Posts Tagged ‘Surrogacy’

Another Australian couple abandon an unwanted surrogate twin behind

October 10, 2014

Barbarism takes many forms and it is not only the beheading of innocent victims. It is also an Australian couple who had commissioned a surrogate birth in India, which resulted in twins, and who then abandoned one because it was the wrong gender. It was not so long ago that we learned of the Australian couple (where the father was a convicted sex-offender) who abandoned a surrogate twin in Thailand because it had Down’s syndrome.

Having an abortion because of the coming child’s gender is not unknown in India but it is illegal and there are efforts underway to try and curb the practice. Abandoning girl children is also not unknown in many parts of the world. But commissioning a birth and then abandoning an unwanted twin  of the wrong “gender” sinks to the level of barbarism. It makes it no better that the Australian High Commission permitted the parents to apply for citizenship of only one of the twins – knowing full well that the other twin existed.

Both surrogacy and abortion prioritise the desires of the would-be or would-not-be parents and any thoughts about what is best for the child are entirely subordinated to the convenience of the parents.

Given a choice I wonder if the child /foetus to be aborted or to be “acquired” or abandoned would have chosen to be born – or not? Would any surrogate child choose to have that particular commissioning couple as parents? Or would any surrogate child choose to have two mothers or two fathers? But no child – after all – has any choice in its parents

The Hindu:

An Australian couple, who had biological twins from an Indian surrogate mother two years ago, abandoned one of the children and returned home with the other. The case came to light on Wednesday after the Australian family court chief Justice Diana Bryant announced that she was informed by an Australian High Commission official in New Delhi that the couple had left one child behind.

Justice Bryant has reported that the High Commission in New Delhi had delayed giving the parents a visa and tried to convince them to take both children home, but the parents did not relent. The couple’s decision to leave the child behind was based on their preference for a specific gender.

A spokesperson for the Department of Foreign Affairs and Trade on behalf of Australian government on Thursday admitted that the couple had left the baby behind and since this case; the Indian government has tightened controls on commercial surrogacy arrangements in India.

When asked whether the High Commission could have prevented the parents from leaving the child behind, the spokesperson told The Hindu: “The parents in this case decided to apply for citizenship for only one of the twins. The involvement of the Australian High Commission in New Delhi was limited to assessing the application by the Australian couple for citizenship, and subsequently a passport, for the one child. The High Commission had no grounds to refuse the citizenship application and a passport for the one twin for whom application was made — the child met the criteria for citizenship and an Australian passport”.

It was pointed out that India became responsible for the welfare of the other child and adoption arrangements became a matter for its legal system. “The Australian government does not regulate overseas surrogacy arrangements; this is a matter for the countries in which these arrangements are made. Within Australia, the regulation of surrogacy is a matter for states and territories,” the spokesperson added.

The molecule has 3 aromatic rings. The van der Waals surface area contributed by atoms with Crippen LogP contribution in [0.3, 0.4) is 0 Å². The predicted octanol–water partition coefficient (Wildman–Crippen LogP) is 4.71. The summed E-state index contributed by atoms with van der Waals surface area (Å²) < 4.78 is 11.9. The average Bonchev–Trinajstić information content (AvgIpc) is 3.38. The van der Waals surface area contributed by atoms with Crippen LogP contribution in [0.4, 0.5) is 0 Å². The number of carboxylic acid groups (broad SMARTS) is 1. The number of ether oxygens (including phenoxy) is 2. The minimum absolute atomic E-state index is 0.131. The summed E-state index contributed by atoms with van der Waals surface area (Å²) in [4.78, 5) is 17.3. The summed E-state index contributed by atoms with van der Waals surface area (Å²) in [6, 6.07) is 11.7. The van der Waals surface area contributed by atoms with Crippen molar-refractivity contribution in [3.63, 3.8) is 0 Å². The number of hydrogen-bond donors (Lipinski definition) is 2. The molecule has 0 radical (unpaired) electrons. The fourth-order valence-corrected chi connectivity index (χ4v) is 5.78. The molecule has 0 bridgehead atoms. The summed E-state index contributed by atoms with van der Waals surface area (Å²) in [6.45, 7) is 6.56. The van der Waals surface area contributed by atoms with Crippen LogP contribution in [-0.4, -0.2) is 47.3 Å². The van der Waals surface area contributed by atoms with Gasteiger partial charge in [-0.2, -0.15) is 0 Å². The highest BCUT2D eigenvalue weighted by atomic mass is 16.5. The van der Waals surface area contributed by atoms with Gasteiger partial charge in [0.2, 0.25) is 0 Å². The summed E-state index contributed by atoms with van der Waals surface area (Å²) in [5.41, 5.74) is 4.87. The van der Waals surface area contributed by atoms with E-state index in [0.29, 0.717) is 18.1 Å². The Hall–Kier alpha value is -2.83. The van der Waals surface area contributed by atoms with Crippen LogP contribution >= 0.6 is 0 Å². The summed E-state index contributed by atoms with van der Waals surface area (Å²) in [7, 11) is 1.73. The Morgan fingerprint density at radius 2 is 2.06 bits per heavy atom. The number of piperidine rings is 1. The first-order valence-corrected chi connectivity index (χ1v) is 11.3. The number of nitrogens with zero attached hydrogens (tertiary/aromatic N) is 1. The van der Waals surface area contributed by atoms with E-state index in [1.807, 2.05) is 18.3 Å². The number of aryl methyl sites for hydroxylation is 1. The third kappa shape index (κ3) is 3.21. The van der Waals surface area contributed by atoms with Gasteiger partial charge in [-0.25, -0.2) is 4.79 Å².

It seems some political /financial pressure was brought to bear on the Australian High Commission to accept the abandonment of one twin. There are reports that the boy-twin was abandoned.


Chief Justice Bryant said the Australian High Commission in New Delhi delayed giving the Australian parents a visa to try and convince them to take both children home. 

The ABC investigation suggested that pressure had been applied to the High Commission to grant the visas by a senior political figure. 

“Yes, there definitely was some pressure being placed to expedite the process to ensure they could return to Australia,” said Chief Justice Bryant.

Eugenics by surrogacy – Australian style

August 1, 2014

It was an Australian couple in this case but of course there are many who use surrogacy in Thailand and other poor countries to carry out procedures they cannot in their own countries. In nearly all cases of surrogacy the mother is required to abort if a serious medical problem is detected.

In the Sydney Morning Herald:

Gammy, a six-month-old baby abandoned by his Australian parents, could die because his impoverished Thai surrogate mother cannot pay for medical treatment for his congenital heart condition.

The child will never know his twin sister, who was born healthy with him in a Bangkok hospital and has been taken away by their parents, who are living anonymously in Australia.

The story of how 21-year-old Pattharamon Janbua was cheated by a surrogacy agent in Bangkok and left to try to save the life of her critically unwell baby has emerged as Thai authorities move to crack down on IVF clinics, …… 

Ms Pattharamon says three months after a doctor injected the Australian woman’s fertilised egg into her uterus, she discovered she was having twins. The agent promised her an additional $1673 to have the second baby.

The couple asked the Thai mother to abort the Downs syndrome twin which she was not prepared to do.

Four months into the pregnancy, doctors doing routine checks discovered one of the babies had Down syndrome. They told the Australian parents, who said they did not want to take the boy, according to a source familiar with the case.  

“They told me to have an abortion but I didn’t agree because I am afraid of sin,” Ms Pattharamon says, referring to her Buddhist beliefs. 

This couple probably should be barred from being parents but their genes are being carried forward.